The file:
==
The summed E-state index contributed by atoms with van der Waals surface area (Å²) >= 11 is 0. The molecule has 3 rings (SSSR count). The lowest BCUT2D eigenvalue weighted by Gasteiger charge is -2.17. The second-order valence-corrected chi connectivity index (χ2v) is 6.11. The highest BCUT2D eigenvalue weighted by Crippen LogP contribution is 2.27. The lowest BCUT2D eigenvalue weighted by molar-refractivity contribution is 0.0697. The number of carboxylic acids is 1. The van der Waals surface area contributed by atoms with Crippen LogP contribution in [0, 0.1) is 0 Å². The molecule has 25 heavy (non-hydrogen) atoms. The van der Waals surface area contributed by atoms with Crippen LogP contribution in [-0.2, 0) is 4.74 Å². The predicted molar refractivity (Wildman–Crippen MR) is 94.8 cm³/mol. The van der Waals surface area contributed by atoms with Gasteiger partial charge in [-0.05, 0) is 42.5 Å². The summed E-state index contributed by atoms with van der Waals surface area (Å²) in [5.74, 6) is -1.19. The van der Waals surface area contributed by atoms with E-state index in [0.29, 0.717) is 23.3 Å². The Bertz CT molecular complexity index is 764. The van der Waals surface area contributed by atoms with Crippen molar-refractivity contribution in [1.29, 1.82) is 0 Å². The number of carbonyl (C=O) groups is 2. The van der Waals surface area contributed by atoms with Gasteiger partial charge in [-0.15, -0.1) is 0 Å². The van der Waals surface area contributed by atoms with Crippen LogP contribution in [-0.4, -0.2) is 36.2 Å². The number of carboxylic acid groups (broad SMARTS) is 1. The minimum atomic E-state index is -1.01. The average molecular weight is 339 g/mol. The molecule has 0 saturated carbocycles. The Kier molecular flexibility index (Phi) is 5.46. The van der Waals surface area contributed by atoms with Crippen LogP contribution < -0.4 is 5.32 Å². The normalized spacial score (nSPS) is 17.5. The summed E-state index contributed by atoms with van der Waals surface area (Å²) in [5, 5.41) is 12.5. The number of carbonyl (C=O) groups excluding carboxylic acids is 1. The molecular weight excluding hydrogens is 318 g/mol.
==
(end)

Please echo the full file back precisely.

The summed E-state index contributed by atoms with van der Waals surface area (Å²) >= 11 is 0. The molecule has 3 rings (SSSR count). The lowest BCUT2D eigenvalue weighted by Gasteiger charge is -2.17. The second-order valence-corrected chi connectivity index (χ2v) is 6.11. The highest BCUT2D eigenvalue weighted by Crippen LogP contribution is 2.27. The lowest BCUT2D eigenvalue weighted by molar-refractivity contribution is 0.0697. The number of carboxylic acids is 1. The van der Waals surface area contributed by atoms with Crippen LogP contribution in [0, 0.1) is 0 Å². The molecule has 25 heavy (non-hydrogen) atoms. The van der Waals surface area contributed by atoms with Crippen LogP contribution in [-0.2, 0) is 4.74 Å². The predicted molar refractivity (Wildman–Crippen MR) is 94.8 cm³/mol. The van der Waals surface area contributed by atoms with Gasteiger partial charge in [-0.05, 0) is 42.5 Å². The summed E-state index contributed by atoms with van der Waals surface area (Å²) in [5.74, 6) is -1.19. The van der Waals surface area contributed by atoms with E-state index in [0.29, 0.717) is 23.3 Å². The Bertz CT molecular complexity index is 764. The van der Waals surface area contributed by atoms with Crippen molar-refractivity contribution in [1.29, 1.82) is 0 Å². The number of carbonyl (C=O) groups is 2. The van der Waals surface area contributed by atoms with Gasteiger partial charge in [-0.15, -0.1) is 0 Å². The van der Waals surface area contributed by atoms with Crippen LogP contribution in [-0.4, -0.2) is 36.2 Å². The number of carboxylic acid groups (broad SMARTS) is 1. The minimum atomic E-state index is -1.01. The average molecular weight is 339 g/mol. The molecule has 0 saturated carbocycles. The Kier molecular flexibility index (Phi) is 5.46. The van der Waals surface area contributed by atoms with Crippen LogP contribution < -0.4 is 5.32 Å². The normalized spacial score (nSPS) is 17.5. The summed E-state index contributed by atoms with van der Waals surface area (Å²) in [5, 5.41) is 12.5. The number of carbonyl (C=O) groups excluding carboxylic acids is 1. The molecular weight excluding hydrogens is 318 g/mol.